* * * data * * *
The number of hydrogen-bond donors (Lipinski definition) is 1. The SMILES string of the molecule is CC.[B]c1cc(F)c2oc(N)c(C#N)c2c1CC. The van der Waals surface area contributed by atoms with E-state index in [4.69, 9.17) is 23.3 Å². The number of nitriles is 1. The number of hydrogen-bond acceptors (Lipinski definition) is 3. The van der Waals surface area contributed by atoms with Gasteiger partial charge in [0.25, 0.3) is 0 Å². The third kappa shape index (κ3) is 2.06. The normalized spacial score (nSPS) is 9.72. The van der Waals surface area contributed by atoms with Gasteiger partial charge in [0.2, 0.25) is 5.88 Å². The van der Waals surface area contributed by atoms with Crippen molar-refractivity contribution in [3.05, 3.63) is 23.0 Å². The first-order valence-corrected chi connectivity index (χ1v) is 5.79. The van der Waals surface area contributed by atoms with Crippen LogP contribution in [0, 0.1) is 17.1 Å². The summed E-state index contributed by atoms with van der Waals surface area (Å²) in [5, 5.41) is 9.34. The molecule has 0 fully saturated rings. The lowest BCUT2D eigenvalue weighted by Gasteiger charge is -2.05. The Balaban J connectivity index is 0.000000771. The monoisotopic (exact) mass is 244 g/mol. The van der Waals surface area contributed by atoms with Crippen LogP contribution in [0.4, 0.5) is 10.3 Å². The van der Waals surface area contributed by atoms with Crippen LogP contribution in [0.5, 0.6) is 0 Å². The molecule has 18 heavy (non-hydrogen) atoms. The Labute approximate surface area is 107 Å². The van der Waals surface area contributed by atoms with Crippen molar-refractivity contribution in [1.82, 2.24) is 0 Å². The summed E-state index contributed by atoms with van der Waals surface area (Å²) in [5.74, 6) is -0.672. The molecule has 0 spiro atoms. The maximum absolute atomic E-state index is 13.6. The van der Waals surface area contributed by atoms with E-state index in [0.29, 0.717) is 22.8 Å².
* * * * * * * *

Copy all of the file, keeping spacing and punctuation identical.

The number of hydrogen-bond donors (Lipinski definition) is 1. The SMILES string of the molecule is CC.[B]c1cc(F)c2oc(N)c(C#N)c2c1CC. The van der Waals surface area contributed by atoms with E-state index in [4.69, 9.17) is 23.3 Å². The number of nitriles is 1. The number of hydrogen-bond acceptors (Lipinski definition) is 3. The van der Waals surface area contributed by atoms with Gasteiger partial charge in [0.25, 0.3) is 0 Å². The third kappa shape index (κ3) is 2.06. The normalized spacial score (nSPS) is 9.72. The van der Waals surface area contributed by atoms with Gasteiger partial charge in [0.2, 0.25) is 5.88 Å². The van der Waals surface area contributed by atoms with Crippen molar-refractivity contribution in [3.05, 3.63) is 23.0 Å². The first-order valence-corrected chi connectivity index (χ1v) is 5.79. The van der Waals surface area contributed by atoms with Crippen LogP contribution in [0, 0.1) is 17.1 Å². The summed E-state index contributed by atoms with van der Waals surface area (Å²) in [5, 5.41) is 9.34. The molecule has 0 fully saturated rings. The lowest BCUT2D eigenvalue weighted by Gasteiger charge is -2.05. The Balaban J connectivity index is 0.000000771. The monoisotopic (exact) mass is 244 g/mol. The van der Waals surface area contributed by atoms with Crippen LogP contribution in [0.4, 0.5) is 10.3 Å². The van der Waals surface area contributed by atoms with Crippen LogP contribution in [0.5, 0.6) is 0 Å². The molecule has 18 heavy (non-hydrogen) atoms. The Labute approximate surface area is 107 Å². The van der Waals surface area contributed by atoms with Crippen molar-refractivity contribution in [1.82, 2.24) is 0 Å². The summed E-state index contributed by atoms with van der Waals surface area (Å²) in [5.74, 6) is -0.672. The molecule has 0 spiro atoms. The maximum absolute atomic E-state index is 13.6. The van der Waals surface area contributed by atoms with E-state index in [0.29, 0.717) is 22.8 Å².